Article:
Beauvoir's refusal to present authorial analyses of her protagonists and her reliance on dialogue to reveal the psychological motivation of her characters are a result of her concept of the novel, which in turn has its roots in her philosophical position concerning appearance and reality. Like Sartre, she rejects the traditional view, particularly strong in thinkers of Neoplatonic persuasion, that there is a difference between appearance and innermost reality, between the exterior world and our inner life, between our words, our glances, our acts, and our secret being. Supporting her argument by references to Hegel, Beauvoir affirms that the real must never be conceived as an interiority hidden behind external appearances. The exterior hides nothing; rather it expresses.
But since appearances are subject to endless interpretations, it follows that reality is never fixed. It is ambiguous and multiple. Contrary to her philosophical works which set forth opinions clearly, the novels express ambiguities, doubts, and hesitations. Technically this is achieved by telling the story from different points of view. (pp. 36-7)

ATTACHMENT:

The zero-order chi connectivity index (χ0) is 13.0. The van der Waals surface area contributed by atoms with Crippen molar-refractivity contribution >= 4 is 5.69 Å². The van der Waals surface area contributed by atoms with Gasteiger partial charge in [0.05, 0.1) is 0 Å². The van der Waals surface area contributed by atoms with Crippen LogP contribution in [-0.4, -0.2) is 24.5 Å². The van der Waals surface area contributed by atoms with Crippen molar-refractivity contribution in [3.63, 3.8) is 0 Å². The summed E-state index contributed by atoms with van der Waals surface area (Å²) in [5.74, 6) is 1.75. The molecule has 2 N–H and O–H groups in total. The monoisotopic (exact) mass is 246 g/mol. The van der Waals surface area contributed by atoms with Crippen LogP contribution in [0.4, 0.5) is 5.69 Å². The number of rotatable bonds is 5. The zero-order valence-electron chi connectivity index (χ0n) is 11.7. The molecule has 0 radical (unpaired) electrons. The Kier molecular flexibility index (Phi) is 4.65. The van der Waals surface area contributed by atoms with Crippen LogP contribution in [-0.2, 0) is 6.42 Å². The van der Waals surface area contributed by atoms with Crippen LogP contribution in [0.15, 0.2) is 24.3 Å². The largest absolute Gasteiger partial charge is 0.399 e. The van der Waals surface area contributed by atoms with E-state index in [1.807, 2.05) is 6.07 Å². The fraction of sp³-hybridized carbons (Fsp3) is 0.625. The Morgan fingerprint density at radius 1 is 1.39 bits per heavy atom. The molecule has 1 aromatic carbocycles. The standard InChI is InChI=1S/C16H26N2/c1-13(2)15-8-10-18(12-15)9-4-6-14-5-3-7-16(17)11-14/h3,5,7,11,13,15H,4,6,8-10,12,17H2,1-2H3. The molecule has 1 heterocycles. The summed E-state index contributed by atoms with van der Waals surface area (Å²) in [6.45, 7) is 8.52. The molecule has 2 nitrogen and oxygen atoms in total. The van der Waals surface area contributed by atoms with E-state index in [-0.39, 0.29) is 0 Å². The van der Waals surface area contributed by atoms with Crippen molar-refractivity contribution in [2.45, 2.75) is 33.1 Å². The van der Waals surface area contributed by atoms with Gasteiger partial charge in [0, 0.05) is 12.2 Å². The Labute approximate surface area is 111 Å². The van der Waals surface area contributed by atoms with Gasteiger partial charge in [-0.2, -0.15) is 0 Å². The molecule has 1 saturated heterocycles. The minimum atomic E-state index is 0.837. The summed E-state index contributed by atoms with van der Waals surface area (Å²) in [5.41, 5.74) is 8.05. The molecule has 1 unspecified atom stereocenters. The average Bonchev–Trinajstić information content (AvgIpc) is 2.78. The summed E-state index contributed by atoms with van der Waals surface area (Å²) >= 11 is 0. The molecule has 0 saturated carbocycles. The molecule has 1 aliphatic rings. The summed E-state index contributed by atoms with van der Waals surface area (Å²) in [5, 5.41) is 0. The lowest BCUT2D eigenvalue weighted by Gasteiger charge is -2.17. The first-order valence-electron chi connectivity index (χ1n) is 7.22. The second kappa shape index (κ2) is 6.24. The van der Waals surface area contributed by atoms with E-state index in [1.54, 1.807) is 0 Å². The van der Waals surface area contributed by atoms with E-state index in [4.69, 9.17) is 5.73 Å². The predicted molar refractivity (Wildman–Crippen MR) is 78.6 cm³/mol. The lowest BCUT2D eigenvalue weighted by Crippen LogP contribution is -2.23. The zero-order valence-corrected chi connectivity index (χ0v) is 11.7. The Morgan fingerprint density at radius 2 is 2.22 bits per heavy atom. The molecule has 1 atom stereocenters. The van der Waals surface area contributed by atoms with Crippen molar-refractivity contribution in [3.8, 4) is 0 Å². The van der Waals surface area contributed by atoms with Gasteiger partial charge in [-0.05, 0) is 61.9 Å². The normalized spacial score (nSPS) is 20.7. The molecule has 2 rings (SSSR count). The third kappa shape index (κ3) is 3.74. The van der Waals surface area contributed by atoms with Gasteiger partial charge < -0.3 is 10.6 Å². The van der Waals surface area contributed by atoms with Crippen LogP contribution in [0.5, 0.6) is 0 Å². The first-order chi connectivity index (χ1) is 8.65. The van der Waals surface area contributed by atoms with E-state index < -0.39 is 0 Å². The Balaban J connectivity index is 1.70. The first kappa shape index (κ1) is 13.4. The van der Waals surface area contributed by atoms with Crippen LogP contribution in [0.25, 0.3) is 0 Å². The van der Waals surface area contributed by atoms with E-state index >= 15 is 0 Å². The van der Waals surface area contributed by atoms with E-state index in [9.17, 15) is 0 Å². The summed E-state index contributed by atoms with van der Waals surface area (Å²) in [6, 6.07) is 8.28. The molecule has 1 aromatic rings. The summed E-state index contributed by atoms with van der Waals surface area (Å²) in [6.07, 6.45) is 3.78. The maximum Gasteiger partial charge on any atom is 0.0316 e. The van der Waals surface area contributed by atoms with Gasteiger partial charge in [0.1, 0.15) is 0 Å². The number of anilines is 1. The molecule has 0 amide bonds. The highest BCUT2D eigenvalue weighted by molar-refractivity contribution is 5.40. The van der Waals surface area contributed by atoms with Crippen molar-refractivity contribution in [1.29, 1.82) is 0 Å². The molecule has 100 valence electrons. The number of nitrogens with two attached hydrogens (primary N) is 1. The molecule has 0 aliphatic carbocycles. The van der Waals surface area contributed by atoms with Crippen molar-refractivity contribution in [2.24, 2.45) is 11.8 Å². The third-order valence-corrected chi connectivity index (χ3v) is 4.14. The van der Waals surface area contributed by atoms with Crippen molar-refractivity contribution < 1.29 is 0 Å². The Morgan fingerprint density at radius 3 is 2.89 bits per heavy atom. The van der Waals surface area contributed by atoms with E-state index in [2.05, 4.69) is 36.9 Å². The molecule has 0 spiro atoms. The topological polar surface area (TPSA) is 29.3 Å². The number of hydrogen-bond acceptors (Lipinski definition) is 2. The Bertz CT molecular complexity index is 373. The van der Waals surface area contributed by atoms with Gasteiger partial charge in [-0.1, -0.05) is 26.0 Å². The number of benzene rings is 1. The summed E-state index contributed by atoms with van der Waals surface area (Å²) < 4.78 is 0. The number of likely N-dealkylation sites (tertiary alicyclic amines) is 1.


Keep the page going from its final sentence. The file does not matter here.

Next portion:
[Beauvoir's] dialogue, which is finely articulated and neatly phrased, tends to be highly stylized. Noting that she wished to imitate and not copy the kind of speech she heard around her, Beauvoir says that a good novelist never reproduces the stammerings of a real conversation. The dialogue in L'Invitée is in harmony with the overall stylization of the novel.
The theme of the novel is made explicit—probably too explicit—in a conversation between Pierre and Françoise. "You're the only person I know," says Pierre, "who bursts into tears on discovering in someone else a consciousness similar to your own. Everyone experiences his own consciousness as an absolute. How can several absolutes be compatible? The problem is as great a mystery as life or death. What surprised me is that you should be affected in such a concrete way by a metaphysical situation." (p. 39)